Even with her remarkable track record of spotting and developing some of the hedge fund industry’s leading managers, and even after filtering out inexperienced traders, the search for trader talent still entails trial and error. “The universe of opportunities is limited so we appreciate good traders – there are not thousands of people who can make money trading,” asserts Crocker. In part this is because the opportunity set for different asset classes or strategies can be ephemeral: “Many portfolio managers can be successful during certain market cycles and in certain asset classes, but it is unusual to be able to transfer those skills and adapt to all market cycles and many asset classes. Crocker says those portfolio managers are rare—and it is quite difficult to ascertain early in their careers. Crocker cites commodities as recently offering a dearth of profit opportunities. Moore can afford to bide its time awaiting a better climate for these traders – but “we cannot turn commodity traders into credit traders if credit is where the opportunity is.” And not every manager has the stamina and the flexibility to adapt to a changing market environment. Risk management is, in fact, the one skill that Crocker does think is trainable – “it’s the rest that is not so trainable,” she cautions.
From spin-outs to in-house wrapping
Historically Moore is known to have spun some managers out, having seeded Jens-Peter Stein’s macro and Tim Leslie’s credit funds. Crocker recognises that some people “want to create their own culture, be captain of their own ship and have their name on the door.” Going forward, however, Moore may cease seeding and instead create Moore-branded funds, perhaps pursuing equity or credit strategies to complement the macro focus of MGI and Remington. Former PM Henry Bedford has been lured back out of retirement to co-manage the Moore Macro Managers Fund with Bacon and also helps with identifying talent in London. Other specialists recruit in New York and Hong Kong. Even with Moore’s macro funds well established in the market, the firm is still hungry to grow into different directions. Moore has 80 risk-takers, although the number of independent decision-makers is smaller as some teams contain seven people or may be analysts assisting PMs. “We are more likely now to wrap funds around portfolio managers rather than spin managers out to seed them to begin their own funds,” says Crocker.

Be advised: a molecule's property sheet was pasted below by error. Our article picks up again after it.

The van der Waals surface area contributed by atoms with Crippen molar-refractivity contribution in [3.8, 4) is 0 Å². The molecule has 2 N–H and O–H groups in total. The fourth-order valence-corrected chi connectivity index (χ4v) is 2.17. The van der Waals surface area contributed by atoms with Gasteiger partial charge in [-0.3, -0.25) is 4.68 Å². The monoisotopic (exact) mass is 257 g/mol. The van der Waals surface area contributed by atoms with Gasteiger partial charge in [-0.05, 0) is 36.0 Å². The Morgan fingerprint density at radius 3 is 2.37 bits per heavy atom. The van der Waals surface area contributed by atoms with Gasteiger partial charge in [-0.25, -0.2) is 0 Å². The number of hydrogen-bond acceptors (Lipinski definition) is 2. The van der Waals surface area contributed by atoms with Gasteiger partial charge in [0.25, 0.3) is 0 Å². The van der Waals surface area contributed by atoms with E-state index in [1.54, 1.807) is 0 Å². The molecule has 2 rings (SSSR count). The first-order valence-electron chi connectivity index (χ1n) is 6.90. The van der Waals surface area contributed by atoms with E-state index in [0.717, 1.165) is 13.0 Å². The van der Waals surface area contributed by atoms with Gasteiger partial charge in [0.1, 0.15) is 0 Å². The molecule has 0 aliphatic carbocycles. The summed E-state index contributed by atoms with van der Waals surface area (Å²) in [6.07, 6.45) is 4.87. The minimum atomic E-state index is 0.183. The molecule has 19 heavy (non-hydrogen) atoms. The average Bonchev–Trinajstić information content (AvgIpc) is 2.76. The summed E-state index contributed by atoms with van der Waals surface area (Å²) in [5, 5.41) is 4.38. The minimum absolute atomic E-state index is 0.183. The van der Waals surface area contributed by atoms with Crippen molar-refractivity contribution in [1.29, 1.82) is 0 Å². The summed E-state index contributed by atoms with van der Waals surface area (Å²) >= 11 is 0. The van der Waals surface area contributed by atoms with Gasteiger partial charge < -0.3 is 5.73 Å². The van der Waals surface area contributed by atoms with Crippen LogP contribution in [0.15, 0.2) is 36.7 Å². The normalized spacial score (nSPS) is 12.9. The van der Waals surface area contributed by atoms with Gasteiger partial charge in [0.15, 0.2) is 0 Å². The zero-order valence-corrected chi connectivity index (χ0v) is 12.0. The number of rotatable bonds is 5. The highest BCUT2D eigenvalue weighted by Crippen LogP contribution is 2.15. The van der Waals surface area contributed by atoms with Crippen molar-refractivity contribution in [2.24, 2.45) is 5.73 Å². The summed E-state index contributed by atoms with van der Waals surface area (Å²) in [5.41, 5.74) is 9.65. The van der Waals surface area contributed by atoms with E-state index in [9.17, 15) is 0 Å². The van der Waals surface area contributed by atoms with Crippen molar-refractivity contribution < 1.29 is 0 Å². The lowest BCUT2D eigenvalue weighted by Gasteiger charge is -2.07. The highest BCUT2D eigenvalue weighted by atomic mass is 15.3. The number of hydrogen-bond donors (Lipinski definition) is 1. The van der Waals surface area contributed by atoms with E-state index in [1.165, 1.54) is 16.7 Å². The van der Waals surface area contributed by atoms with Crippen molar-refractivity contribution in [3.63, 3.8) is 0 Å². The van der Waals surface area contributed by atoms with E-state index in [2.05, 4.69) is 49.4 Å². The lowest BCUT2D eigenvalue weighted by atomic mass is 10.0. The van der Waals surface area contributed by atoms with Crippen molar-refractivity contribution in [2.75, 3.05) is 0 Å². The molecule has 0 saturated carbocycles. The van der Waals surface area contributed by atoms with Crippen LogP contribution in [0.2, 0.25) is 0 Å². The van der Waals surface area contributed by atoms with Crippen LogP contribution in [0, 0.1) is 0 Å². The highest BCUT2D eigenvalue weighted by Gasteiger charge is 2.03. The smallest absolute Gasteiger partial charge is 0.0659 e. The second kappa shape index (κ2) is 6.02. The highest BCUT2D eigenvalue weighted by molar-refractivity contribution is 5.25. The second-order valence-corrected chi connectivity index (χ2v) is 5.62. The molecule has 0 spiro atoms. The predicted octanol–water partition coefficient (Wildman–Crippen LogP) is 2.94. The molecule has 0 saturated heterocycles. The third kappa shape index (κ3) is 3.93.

Crocker reflects that the most successful traders are, like Louis M. Bacon, the least challenging to deal with, as they are fully engaged with the markets. So, the word is out that the hunt for talent is ongoing as ever at Moore. In another 18 years’ time our guess is that Moore will have built a suite of funds spanning multiple strategies.